chits with smiles and tearful thanks.
The Vietnamese guards did not disturb us.  But as I
looked up at the barred windows, I wished they had
been looking in.  I wanted them to see us--faithful,
joyful and, yes, triumphant.
     --John McCain
      (A U.S. Arizona senator, former U.S. Navy pilot and
       five-year POW in the Hoa Lo "Hanoi Hilton" prison after
       his plane was shot down over Hanoi on October 26, 1967.
      _Reader's Digest_ [December 1984], "Joyful and Triumphant")

Saturday, December 24, 2016

Christmas tide. 2016

71 Lee Road, Greenford, UB6 7DA, 02082480579,

Greetings from the Weeks family this blessed Christmas tide. 2016 has not been a very eventful year but here is the news. Our health continues to be reasonably good considering we have both reached the three score years and ten.We enjoyed two overseas holidays this year. In April we flew to Germany to visit our Ealing friends in Essen.  2017 marks 500 years since the start of Luther’s reformation. It would be good to find a suitable church history tour.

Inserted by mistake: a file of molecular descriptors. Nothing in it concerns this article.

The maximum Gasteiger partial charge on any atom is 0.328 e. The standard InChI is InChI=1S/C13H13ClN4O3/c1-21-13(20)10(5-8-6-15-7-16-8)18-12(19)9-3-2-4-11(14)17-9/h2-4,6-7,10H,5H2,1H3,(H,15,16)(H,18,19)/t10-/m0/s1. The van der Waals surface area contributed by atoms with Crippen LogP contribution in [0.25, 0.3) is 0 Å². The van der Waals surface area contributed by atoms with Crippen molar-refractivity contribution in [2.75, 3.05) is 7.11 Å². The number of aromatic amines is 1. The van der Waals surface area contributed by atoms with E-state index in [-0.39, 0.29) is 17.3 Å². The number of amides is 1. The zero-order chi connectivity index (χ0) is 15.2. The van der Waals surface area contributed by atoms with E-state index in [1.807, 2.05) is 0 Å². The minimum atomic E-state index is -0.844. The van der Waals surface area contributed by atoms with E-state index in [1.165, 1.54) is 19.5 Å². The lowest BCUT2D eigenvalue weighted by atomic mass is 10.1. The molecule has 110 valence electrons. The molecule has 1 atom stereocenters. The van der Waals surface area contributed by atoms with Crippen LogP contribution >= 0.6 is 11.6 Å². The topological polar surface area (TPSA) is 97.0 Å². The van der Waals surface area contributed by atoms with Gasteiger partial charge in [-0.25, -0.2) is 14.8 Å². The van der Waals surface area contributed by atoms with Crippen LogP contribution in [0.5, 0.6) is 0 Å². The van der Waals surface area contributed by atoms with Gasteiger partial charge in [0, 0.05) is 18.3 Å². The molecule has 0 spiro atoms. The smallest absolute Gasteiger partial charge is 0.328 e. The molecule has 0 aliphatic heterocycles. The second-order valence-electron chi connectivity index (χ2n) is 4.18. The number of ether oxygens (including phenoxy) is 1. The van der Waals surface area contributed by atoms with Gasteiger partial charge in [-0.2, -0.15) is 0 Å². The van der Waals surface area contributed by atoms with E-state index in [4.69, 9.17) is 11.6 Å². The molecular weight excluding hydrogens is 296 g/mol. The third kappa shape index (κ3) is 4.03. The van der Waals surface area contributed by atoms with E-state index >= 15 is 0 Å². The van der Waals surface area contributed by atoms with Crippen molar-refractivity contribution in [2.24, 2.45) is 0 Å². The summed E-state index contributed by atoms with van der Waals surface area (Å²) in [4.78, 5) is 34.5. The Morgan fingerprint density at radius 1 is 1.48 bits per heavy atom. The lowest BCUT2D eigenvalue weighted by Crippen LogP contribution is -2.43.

In August, ten Weeks and Littles went on a family cruise suggested by Adrian’s parents.  So our party was Adrian’s parents and sister, Adrian, Rachel, Ethan and Elissa, we two and Debbie.  We had two weeks cruising from Southampton to the Canary Islands and back via Lisbon and Spain - very relaxing.
Katy continues to be very busy with her cello and piano in church and cello in various outside groups.  She is also very active in our Church’s English class helping women with their communication skills.  Graham continues to preach at the Heathrow Immigration Removal Centre.  He continues to convene two specialist groups for the local University of the Third Age as well as volunteering at the Evangelical Library. He is now in his 34th year as an elder in our church.  Adrian is among four men about to commence an elder’s training course at our church. Our building plans have once again been delayed over costings but we are about to appoint a contractor and we hope building will start in January and be completed this time next year.